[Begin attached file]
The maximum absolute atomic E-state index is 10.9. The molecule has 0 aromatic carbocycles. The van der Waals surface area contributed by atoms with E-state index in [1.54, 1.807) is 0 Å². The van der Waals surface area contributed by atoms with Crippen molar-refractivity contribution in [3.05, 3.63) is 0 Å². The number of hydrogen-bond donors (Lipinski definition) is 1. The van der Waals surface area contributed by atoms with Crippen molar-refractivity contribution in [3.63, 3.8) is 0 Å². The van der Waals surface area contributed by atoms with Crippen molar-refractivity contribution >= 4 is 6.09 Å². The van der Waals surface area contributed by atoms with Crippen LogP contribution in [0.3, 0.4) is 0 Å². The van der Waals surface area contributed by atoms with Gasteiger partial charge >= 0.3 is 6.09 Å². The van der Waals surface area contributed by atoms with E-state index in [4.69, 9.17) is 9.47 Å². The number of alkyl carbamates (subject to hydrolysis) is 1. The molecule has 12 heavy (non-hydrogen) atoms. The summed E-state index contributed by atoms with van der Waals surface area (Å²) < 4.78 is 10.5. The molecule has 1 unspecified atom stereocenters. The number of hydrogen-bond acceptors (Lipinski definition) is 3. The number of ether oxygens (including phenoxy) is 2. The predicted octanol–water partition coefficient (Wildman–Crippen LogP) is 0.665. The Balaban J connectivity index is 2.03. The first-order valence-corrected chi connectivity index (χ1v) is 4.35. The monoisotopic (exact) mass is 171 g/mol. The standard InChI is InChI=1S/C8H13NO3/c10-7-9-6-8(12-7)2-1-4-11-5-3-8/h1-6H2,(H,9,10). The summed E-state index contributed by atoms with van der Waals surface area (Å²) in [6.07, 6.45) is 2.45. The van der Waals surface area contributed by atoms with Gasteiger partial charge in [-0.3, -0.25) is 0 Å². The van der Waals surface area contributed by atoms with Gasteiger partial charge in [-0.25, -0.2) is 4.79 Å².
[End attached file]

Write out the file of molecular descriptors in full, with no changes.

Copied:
The maximum absolute atomic E-state index is 10.9. The molecule has 0 aromatic carbocycles. The van der Waals surface area contributed by atoms with E-state index in [1.54, 1.807) is 0 Å². The van der Waals surface area contributed by atoms with Crippen molar-refractivity contribution in [3.05, 3.63) is 0 Å². The number of hydrogen-bond donors (Lipinski definition) is 1. The van der Waals surface area contributed by atoms with Crippen molar-refractivity contribution in [3.63, 3.8) is 0 Å². The van der Waals surface area contributed by atoms with Crippen molar-refractivity contribution >= 4 is 6.09 Å². The van der Waals surface area contributed by atoms with Crippen LogP contribution in [0.3, 0.4) is 0 Å². The van der Waals surface area contributed by atoms with Gasteiger partial charge >= 0.3 is 6.09 Å². The van der Waals surface area contributed by atoms with E-state index in [4.69, 9.17) is 9.47 Å². The number of alkyl carbamates (subject to hydrolysis) is 1. The molecule has 12 heavy (non-hydrogen) atoms. The summed E-state index contributed by atoms with van der Waals surface area (Å²) < 4.78 is 10.5. The molecule has 1 unspecified atom stereocenters. The number of hydrogen-bond acceptors (Lipinski definition) is 3. The number of ether oxygens (including phenoxy) is 2. The predicted octanol–water partition coefficient (Wildman–Crippen LogP) is 0.665. The Balaban J connectivity index is 2.03. The first-order valence-corrected chi connectivity index (χ1v) is 4.35. The monoisotopic (exact) mass is 171 g/mol. The standard InChI is InChI=1S/C8H13NO3/c10-7-9-6-8(12-7)2-1-4-11-5-3-8/h1-6H2,(H,9,10). The summed E-state index contributed by atoms with van der Waals surface area (Å²) in [6.07, 6.45) is 2.45. The van der Waals surface area contributed by atoms with Gasteiger partial charge in [-0.3, -0.25) is 0 Å². The van der Waals surface area contributed by atoms with Gasteiger partial charge in [-0.25, -0.2) is 4.79 Å².